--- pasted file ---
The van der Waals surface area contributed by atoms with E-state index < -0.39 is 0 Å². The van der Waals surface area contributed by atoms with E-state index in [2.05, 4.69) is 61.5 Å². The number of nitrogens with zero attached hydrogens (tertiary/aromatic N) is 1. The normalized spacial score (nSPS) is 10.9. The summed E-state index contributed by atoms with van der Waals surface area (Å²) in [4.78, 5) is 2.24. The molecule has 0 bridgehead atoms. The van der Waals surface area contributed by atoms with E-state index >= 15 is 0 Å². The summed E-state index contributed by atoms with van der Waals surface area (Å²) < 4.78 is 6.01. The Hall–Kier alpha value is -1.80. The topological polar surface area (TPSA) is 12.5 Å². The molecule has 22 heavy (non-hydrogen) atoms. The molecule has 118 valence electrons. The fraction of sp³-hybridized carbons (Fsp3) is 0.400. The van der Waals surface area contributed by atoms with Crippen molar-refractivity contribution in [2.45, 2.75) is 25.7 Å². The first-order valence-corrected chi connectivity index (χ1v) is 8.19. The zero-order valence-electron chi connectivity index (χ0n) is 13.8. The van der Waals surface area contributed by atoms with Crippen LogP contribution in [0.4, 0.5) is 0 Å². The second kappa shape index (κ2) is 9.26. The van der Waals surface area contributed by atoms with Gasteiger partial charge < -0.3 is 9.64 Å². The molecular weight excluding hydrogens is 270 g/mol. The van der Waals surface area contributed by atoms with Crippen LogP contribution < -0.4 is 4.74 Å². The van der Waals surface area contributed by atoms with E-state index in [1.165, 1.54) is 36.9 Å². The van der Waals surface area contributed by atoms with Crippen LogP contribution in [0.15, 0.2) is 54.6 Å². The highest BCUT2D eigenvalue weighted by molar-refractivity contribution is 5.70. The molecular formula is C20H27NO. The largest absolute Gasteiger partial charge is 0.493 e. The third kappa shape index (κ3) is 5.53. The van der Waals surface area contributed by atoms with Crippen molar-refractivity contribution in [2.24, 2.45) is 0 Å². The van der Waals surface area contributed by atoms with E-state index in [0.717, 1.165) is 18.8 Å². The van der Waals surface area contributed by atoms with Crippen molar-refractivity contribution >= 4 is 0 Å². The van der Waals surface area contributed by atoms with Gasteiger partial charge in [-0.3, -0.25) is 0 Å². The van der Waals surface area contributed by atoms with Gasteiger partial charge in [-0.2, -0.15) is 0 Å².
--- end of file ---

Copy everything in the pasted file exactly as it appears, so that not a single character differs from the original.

The van der Waals surface area contributed by atoms with E-state index < -0.39 is 0 Å². The van der Waals surface area contributed by atoms with E-state index in [2.05, 4.69) is 61.5 Å². The number of nitrogens with zero attached hydrogens (tertiary/aromatic N) is 1. The normalized spacial score (nSPS) is 10.9. The summed E-state index contributed by atoms with van der Waals surface area (Å²) in [4.78, 5) is 2.24. The molecule has 0 bridgehead atoms. The van der Waals surface area contributed by atoms with E-state index >= 15 is 0 Å². The summed E-state index contributed by atoms with van der Waals surface area (Å²) < 4.78 is 6.01. The Hall–Kier alpha value is -1.80. The topological polar surface area (TPSA) is 12.5 Å². The molecule has 22 heavy (non-hydrogen) atoms. The molecule has 118 valence electrons. The fraction of sp³-hybridized carbons (Fsp3) is 0.400. The van der Waals surface area contributed by atoms with Crippen molar-refractivity contribution in [2.45, 2.75) is 25.7 Å². The first-order valence-corrected chi connectivity index (χ1v) is 8.19. The zero-order valence-electron chi connectivity index (χ0n) is 13.8. The van der Waals surface area contributed by atoms with Crippen LogP contribution in [0.4, 0.5) is 0 Å². The second kappa shape index (κ2) is 9.26. The van der Waals surface area contributed by atoms with Gasteiger partial charge < -0.3 is 9.64 Å². The molecular weight excluding hydrogens is 270 g/mol. The van der Waals surface area contributed by atoms with Crippen LogP contribution < -0.4 is 4.74 Å². The van der Waals surface area contributed by atoms with E-state index in [1.165, 1.54) is 36.9 Å². The van der Waals surface area contributed by atoms with Crippen LogP contribution in [0.15, 0.2) is 54.6 Å². The highest BCUT2D eigenvalue weighted by molar-refractivity contribution is 5.70. The molecular formula is C20H27NO. The largest absolute Gasteiger partial charge is 0.493 e. The third kappa shape index (κ3) is 5.53. The van der Waals surface area contributed by atoms with Crippen molar-refractivity contribution in [2.24, 2.45) is 0 Å². The van der Waals surface area contributed by atoms with E-state index in [0.717, 1.165) is 18.8 Å². The van der Waals surface area contributed by atoms with Crippen molar-refractivity contribution >= 4 is 0 Å². The van der Waals surface area contributed by atoms with Gasteiger partial charge in [-0.3, -0.25) is 0 Å². The van der Waals surface area contributed by atoms with Gasteiger partial charge in [-0.2, -0.15) is 0 Å².